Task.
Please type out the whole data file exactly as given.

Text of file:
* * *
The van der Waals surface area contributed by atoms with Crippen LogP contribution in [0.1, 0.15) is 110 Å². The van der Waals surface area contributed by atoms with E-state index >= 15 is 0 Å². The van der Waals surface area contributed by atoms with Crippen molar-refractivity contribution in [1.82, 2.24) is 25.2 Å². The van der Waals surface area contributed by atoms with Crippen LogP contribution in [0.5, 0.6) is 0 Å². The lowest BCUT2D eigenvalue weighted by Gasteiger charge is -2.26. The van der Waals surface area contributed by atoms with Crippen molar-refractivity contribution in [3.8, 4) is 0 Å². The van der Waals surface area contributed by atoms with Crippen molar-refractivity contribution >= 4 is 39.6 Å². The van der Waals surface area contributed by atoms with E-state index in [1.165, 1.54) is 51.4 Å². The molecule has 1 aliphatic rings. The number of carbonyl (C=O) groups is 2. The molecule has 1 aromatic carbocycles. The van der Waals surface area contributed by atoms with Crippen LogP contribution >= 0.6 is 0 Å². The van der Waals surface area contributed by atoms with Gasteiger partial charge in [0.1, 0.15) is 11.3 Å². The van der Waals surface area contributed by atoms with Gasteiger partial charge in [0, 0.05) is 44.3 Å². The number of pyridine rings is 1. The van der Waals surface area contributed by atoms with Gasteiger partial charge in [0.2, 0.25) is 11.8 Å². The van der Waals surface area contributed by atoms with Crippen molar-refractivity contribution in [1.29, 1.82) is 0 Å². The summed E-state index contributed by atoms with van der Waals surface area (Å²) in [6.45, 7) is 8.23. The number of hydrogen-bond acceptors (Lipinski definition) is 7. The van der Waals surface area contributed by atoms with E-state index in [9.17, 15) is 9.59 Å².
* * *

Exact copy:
The van der Waals surface area contributed by atoms with Crippen LogP contribution in [0.1, 0.15) is 110 Å². The van der Waals surface area contributed by atoms with E-state index >= 15 is 0 Å². The van der Waals surface area contributed by atoms with Crippen molar-refractivity contribution in [1.82, 2.24) is 25.2 Å². The van der Waals surface area contributed by atoms with Crippen LogP contribution in [0.5, 0.6) is 0 Å². The lowest BCUT2D eigenvalue weighted by Gasteiger charge is -2.26. The van der Waals surface area contributed by atoms with Crippen molar-refractivity contribution in [3.8, 4) is 0 Å². The van der Waals surface area contributed by atoms with Crippen molar-refractivity contribution >= 4 is 39.6 Å². The van der Waals surface area contributed by atoms with E-state index in [1.165, 1.54) is 51.4 Å². The molecule has 1 aliphatic rings. The number of carbonyl (C=O) groups is 2. The molecule has 1 aromatic carbocycles. The van der Waals surface area contributed by atoms with Crippen LogP contribution >= 0.6 is 0 Å². The van der Waals surface area contributed by atoms with Gasteiger partial charge in [0.1, 0.15) is 11.3 Å². The van der Waals surface area contributed by atoms with Gasteiger partial charge in [0, 0.05) is 44.3 Å². The number of pyridine rings is 1. The van der Waals surface area contributed by atoms with Gasteiger partial charge in [0.2, 0.25) is 11.8 Å². The van der Waals surface area contributed by atoms with Crippen molar-refractivity contribution in [1.29, 1.82) is 0 Å². The summed E-state index contributed by atoms with van der Waals surface area (Å²) in [6.45, 7) is 8.23. The number of hydrogen-bond acceptors (Lipinski definition) is 7. The van der Waals surface area contributed by atoms with E-state index in [9.17, 15) is 9.59 Å².